Everyone would love to find the perfect stock. But will you ever really find a stock that gives you everything you could possibly want?

One thing's for sure: If you don't look, you'll never find truly great investments. So let's first take a look at what you'd want to see from a perfect stock, and then decide if VirnetX (AMEX: VHC) fits the bill.

The quest for perfection
When you're looking for great stocks, you have to do your due diligence. It's not enough to rely on a single measure, because a stock that looks great based on one factor may turn out to be horrible in other ways. The best stocks, however, excel in many different areas, which all come together to make up a very attractive picture.

Some of the most basic yet important things to look for in a stock are:

  • Growth. Expanding businesses show healthy revenue growth. While past growth is no guarantee that revenue will keep rising, it's certainly a better sign than a stagnant top line.
  • Margins. Higher sales don't mean anything if a company can't turn them into profits. Strong margins ensure a company is able to turn revenue into profit.
  • Balance sheet. Debt-laden companies have banks and bondholders competing with shareholders for management's attention. Companies with strong balance sheets don't have to worry about the distraction of debt.
  • Money-making opportunities. Companies need to be able to turn their resources into profitable business opportunities. Return on equity helps measure how well a company is finding those opportunities.
  • Valuation. You can't afford to pay too much for even the best companies. Earnings multiples are simple, but using normalized figures gives you a sense of how valuation fits into a longer-term context.
  • Dividends. Investors are demanding tangible proof of profits, and there's nothing more tangible than getting a check every three months. Companies with solid dividends and strong commitments to increasing payouts treat shareholders well.

With those factors in mind, let's take a closer look at VirnetX.


What We Want to See


Pass or Fail?

Growth 5-Year Annual Revenue Growth > 15% NM NM
  1-Year Revenue Growth > 12% NM NM
Margins Gross Margin > 35% 70.4% Pass
  Net Margin > 15% 20.6% Pass
Balance Sheet Debt to Equity < 50% 0% Pass
  Current Ratio > 1.3 1.84 Pass
Opportunities Return on Equity > 15% 223.5% Pass
Valuation Normalized P/E < 20 13.57 Pass
Dividends Current Yield > 2% 0% Fail
  5-Year Dividend Growth > 10% 0% Fail
  Total Score   6 out of 8

Source: Capital IQ, a division of Standard and Poor's. NM = not meaningful; VirnetX had near-zero revenue prior to 2010. Total score = number of passes.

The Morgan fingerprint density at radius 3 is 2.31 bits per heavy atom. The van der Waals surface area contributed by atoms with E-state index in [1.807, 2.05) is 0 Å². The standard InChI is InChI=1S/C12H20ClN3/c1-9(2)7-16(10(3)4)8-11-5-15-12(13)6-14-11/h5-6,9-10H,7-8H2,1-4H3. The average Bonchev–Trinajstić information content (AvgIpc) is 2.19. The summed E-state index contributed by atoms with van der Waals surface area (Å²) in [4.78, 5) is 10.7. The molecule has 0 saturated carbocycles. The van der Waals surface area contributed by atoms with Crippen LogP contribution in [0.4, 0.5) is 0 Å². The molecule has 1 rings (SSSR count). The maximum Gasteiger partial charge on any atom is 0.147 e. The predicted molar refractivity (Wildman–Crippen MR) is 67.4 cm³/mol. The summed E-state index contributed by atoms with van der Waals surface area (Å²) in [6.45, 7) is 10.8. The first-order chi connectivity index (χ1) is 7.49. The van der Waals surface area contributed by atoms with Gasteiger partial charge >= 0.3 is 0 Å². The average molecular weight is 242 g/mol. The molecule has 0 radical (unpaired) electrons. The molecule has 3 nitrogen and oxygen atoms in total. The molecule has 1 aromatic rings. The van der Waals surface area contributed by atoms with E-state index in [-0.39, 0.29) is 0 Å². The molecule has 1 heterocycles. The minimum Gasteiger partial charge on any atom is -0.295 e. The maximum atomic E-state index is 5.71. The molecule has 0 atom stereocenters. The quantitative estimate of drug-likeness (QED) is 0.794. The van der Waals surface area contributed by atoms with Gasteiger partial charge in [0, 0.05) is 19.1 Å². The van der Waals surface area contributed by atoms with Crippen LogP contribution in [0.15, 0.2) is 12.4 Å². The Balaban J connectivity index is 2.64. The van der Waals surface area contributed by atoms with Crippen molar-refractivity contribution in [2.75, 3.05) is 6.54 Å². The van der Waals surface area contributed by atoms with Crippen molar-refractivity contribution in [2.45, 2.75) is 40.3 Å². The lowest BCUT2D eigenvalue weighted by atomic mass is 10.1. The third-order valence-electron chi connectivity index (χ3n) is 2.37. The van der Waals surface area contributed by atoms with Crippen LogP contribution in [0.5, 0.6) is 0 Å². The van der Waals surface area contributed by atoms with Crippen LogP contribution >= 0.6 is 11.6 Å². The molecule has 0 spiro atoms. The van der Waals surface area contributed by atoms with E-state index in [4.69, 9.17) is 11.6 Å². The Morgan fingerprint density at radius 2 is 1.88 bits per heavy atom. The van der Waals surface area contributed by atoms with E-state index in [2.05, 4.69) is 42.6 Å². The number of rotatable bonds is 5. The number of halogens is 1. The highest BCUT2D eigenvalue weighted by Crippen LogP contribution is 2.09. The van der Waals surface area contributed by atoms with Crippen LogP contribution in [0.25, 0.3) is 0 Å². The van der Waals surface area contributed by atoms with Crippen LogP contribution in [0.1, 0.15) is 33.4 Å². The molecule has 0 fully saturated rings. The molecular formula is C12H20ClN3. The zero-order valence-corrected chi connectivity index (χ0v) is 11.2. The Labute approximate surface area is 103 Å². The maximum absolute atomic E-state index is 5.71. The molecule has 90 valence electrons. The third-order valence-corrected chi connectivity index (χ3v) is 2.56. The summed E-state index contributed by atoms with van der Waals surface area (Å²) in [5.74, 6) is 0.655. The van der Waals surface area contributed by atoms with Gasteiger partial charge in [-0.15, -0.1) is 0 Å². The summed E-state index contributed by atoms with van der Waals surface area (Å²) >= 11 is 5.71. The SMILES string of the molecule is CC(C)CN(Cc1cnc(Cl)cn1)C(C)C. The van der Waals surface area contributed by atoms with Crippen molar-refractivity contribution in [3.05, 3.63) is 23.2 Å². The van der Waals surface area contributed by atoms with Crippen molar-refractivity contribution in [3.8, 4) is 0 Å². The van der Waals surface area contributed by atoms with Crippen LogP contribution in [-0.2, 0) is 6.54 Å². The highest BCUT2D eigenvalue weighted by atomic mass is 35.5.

VirnetX scores a surprising 6 points out of 8. The tiny company has made big waves in the past year, settling a lawsuit with one big industry player and going up against some others in the courtroom, as well.

VirnetX makes Internet security software, and until last year, the company had almost no sales. That all changed in 2010, though, when the company settled a patent infringement lawsuit against Microsoft (Nasdaq: MSFT). In exchange for giving Microsoft a license for its software, VirnetX received a cool $200 million in cash.

Buoyed by that legal success, VirnetX filed similar infringement lawsuits against Apple (Nasdaq: AAPL) and Cisco (Nasdaq: CSCO) last August. Shares have bounced up and down as rumors about both possible settlements and takeover bids have ebbed and flowed.

VirnetX definitely isn't a stock for meek investors, as the question of what happens with the remaining patent infringement suits is a binary event that could send shares soaring or plummeting. As a speculation, though, VirnetX presents a special situation that experts in the industry might be able to exploit.

Keep searching
No stock is a sure thing, but some stocks are a lot closer to perfect than others. By looking for the perfect stock, you'll go a long way toward improving your investing prowess and learning how to separate out the best investments from the rest.

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Fool contributor Dan Caplinger doesn't own shares of the companies mentioned in this article. The Fool has written puts on Apple, which is a Motley Fool Stock Advisor pick. Motley Fool Options has recommended a diagonal call position on Microsoft, which is a Motley Fool Inside Value choice. The Fool owns shares of Apple and Microsoft and has created a bull call spread position on Cisco Systems. Motley Fool Alpha owns shares of Cisco Systems. We Fools may not all hold the same opinions, but we all believe that considering a diverse range of insights makes us better investors. The Fool has a disclosure policy.